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All the awesome things Discovery Channel’s new president said

All the awesome things Discovery Channel’s new president said
New Discovery Channel president Rich Ross in 2012, at the Muppets' Hollywood Walk of Fame ceremony. (Photo by Joe Seer /

Discovery Channel’s new president Rich Ross has been in his new job for around three days, but he faced television critics and reporters this morning, and said repeatedly that he’ll be moving Discovery Channel shows away from scripted, fake things, and even from sensational stunts such as Eaten Alive, which failed to deliver on the promise of its title.

There has been a significant increase in artificiality and fiction in Discovery Channel’s nonfiction shows–particularly during Shark Week but also its reality TV series, such as Amish Mafia–that coincided with Eileen O’Neill’s tenure. (She took over Discovery Channel in 2011; in August, she was, uh, promoted and now heads Discovery Studios.) Those have damaged the network’s credibility.

Rich Ross was hired to run the channel in late October. He’s the former CEO of Shine, where he oversaw franchises such as MasterChef and The Biggest Loser; previously, he was chair of Walt Disney Studios and, before that, president of Disney Channels Worldwide. (His full bio has more detail.)

At the Television Critics Association press tour, Ross he said a lot more than I expected him to, and answered every question. And his answers were impressive. In no uncertain terms, he said the network will shift directions under his leadership, and there couldn’t be any better news for Discovery Channel than that.

After someone else asked about the fake Shark Week documentaries and fake reality shows, I asked  (excuse me: I “asked eagerly” and Ross replied “patiently,” silly me) about repairing relationships with people who were disappointed by the misinformation being spread by fictional documentaries. In particular, I referenced scientists, some of whom were even betrayed by producers who lied and manipulated footage as part of documentaries for last summer’s Shark Week.

In his answer, which is below, Ross cited his just-announced hiring of John Hoffman, who will oversee all development of reality TV series and specials; Hoffman previously worked at HBO Documentary Films for 17 years, and in a statement, Ross said “Given our legacy, our documentary filmmaking must be valued and protected.”

What he said at TCA was even better, though. Highlights from his press conference, with my emphasis:

On fake documentaries

I don’t think it’s actually right for Discovery Channel, and it’s something that I think has, in some ways, run its course. I don’t think you’ll be sitting with me here next year asking this question about something I put on, whether it’s a series or a special. They’ve done very well, many of them, but it’s not something really, I think, is right for us.”

On relationships with scientists and viewers

“I announced this morning the hire of one of the top documentarians and storytellers, John Hoffman, who has a long history of telling great, authentic stories and working with scientists, doctors and everybody in between. It was not just a signal. It was a message that is very important to us and very important to me, that when people are telling those stories, they’re delivering information that is true, entertaining as well, which is also mandatory, of course.”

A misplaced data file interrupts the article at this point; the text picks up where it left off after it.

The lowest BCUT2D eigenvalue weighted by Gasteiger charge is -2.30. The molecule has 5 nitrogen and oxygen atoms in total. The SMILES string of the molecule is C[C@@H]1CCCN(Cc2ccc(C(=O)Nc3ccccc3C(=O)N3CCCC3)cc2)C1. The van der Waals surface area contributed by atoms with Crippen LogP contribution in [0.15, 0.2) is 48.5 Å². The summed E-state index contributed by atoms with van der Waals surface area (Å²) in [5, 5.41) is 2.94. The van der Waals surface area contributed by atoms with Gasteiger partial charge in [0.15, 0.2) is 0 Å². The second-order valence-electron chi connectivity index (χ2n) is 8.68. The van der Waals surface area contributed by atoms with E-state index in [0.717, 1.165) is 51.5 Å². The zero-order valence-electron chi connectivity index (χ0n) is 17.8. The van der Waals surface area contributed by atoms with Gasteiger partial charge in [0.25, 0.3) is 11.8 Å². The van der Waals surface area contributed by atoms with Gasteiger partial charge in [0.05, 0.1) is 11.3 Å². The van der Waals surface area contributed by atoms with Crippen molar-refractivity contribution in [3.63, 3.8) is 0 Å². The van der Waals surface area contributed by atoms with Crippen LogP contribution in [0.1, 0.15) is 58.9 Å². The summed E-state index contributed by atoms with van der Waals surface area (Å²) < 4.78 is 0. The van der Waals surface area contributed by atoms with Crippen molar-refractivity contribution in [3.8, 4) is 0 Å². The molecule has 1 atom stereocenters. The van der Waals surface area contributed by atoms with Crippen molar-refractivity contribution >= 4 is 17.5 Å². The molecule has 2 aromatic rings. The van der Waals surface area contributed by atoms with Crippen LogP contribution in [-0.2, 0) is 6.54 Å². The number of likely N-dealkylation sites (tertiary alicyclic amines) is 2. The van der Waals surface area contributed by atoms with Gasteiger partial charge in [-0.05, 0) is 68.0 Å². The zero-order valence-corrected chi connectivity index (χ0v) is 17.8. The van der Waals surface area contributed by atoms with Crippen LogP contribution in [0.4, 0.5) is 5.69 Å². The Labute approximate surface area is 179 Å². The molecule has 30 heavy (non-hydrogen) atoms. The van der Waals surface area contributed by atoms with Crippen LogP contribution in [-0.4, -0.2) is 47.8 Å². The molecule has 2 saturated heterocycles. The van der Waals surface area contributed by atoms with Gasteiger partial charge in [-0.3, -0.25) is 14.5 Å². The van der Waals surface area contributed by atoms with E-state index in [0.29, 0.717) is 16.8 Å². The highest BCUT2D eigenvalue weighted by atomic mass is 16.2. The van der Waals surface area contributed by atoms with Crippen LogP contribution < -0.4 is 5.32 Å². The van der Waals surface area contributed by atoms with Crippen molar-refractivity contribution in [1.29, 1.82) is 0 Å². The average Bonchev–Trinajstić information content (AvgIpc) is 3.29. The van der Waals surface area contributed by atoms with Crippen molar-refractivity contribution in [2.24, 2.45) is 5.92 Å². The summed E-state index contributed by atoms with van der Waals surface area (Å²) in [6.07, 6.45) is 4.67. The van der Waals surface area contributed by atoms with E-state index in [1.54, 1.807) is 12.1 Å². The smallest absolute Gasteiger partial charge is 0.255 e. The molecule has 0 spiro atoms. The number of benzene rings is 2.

On the project or show he wants to do most

“I do know that what I would love to be able to do, which is something meaningful for me and my whole career, is something that impacts people to do something, to lean forward, not just to watch, but to influence them to do something. A lot of the natural history programming is so provocative in that way and an opportunity at something we’re certainly going to look at.”

On Eaten Alive

“The way I look at it was it was the right intention with a packaging that was misleading. Paul Rosolie cares deeply about snakes and wanted to draw attention. You draw attention [by] telling provocative stories. You don’t have to be so sensational and overpromise. I think in his mind he thought that was actually possible. But I then think the fervor of that story got out of control. Whether it’s about a title with a question mark, I’d rather be in a situation where the story is clearer, it is what you want to watch, but you don’t expect at the end of it something that can’t possibly happen.

I don’t believe you’ll be seeing a person eaten by a snake during my time.”

On the Discovery Channel’s mission

“The most important thing that this network, the flagship of this company, can stand for is, if there was one word, it would be ‘authentic.’ And it’s really important that we look into this incredible brand and all the programming that we make and make sure that’s what we stand for. And it’s a filter in which we’re looking at everything we have on the air and everything we’re talking about moving forward.”

On expanding the network’s audience

“In terms of meeting the ratings challenge, one of the realities of our world, the Discovery Channel that I’ve come into is more narrowly niched than it ever needs to be or should be. Being more inclusive to women, to younger men, is the way for us to build back the audience to being a No.1 TV brand, a No. 1 brand that is for the whole family and not just for the men in the family. And I think that’s a way to attack that very clearly.”

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About the author

  • Andy Dehnart is the creator of reality blurred and a writer and teacher who obsessively and critically covers reality TV and unscripted entertainment, focusing on how it’s made and what it means.


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